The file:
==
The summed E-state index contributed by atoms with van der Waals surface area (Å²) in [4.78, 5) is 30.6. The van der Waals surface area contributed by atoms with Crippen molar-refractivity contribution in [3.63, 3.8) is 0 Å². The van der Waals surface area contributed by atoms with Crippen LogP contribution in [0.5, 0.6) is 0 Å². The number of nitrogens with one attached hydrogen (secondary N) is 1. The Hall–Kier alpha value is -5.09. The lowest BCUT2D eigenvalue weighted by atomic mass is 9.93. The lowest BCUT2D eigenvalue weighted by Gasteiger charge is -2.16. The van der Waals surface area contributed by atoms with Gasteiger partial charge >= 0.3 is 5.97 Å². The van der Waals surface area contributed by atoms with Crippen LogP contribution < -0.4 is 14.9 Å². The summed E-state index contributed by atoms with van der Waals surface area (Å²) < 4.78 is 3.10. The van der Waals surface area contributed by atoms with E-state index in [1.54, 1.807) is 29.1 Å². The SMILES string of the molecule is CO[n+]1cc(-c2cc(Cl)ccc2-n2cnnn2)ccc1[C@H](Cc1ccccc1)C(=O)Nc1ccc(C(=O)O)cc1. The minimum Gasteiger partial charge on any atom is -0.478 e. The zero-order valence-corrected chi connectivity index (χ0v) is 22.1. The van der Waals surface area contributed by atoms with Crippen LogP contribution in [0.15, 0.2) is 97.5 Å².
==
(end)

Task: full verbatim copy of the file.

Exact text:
The summed E-state index contributed by atoms with van der Waals surface area (Å²) in [4.78, 5) is 30.6. The van der Waals surface area contributed by atoms with Crippen molar-refractivity contribution in [3.63, 3.8) is 0 Å². The van der Waals surface area contributed by atoms with Crippen LogP contribution in [0.5, 0.6) is 0 Å². The number of nitrogens with one attached hydrogen (secondary N) is 1. The Hall–Kier alpha value is -5.09. The lowest BCUT2D eigenvalue weighted by atomic mass is 9.93. The lowest BCUT2D eigenvalue weighted by Gasteiger charge is -2.16. The van der Waals surface area contributed by atoms with Gasteiger partial charge >= 0.3 is 5.97 Å². The van der Waals surface area contributed by atoms with Crippen LogP contribution < -0.4 is 14.9 Å². The summed E-state index contributed by atoms with van der Waals surface area (Å²) < 4.78 is 3.10. The van der Waals surface area contributed by atoms with E-state index in [1.54, 1.807) is 29.1 Å². The SMILES string of the molecule is CO[n+]1cc(-c2cc(Cl)ccc2-n2cnnn2)ccc1[C@H](Cc1ccccc1)C(=O)Nc1ccc(C(=O)O)cc1. The minimum Gasteiger partial charge on any atom is -0.478 e. The zero-order valence-corrected chi connectivity index (χ0v) is 22.1. The van der Waals surface area contributed by atoms with Crippen LogP contribution in [0.15, 0.2) is 97.5 Å².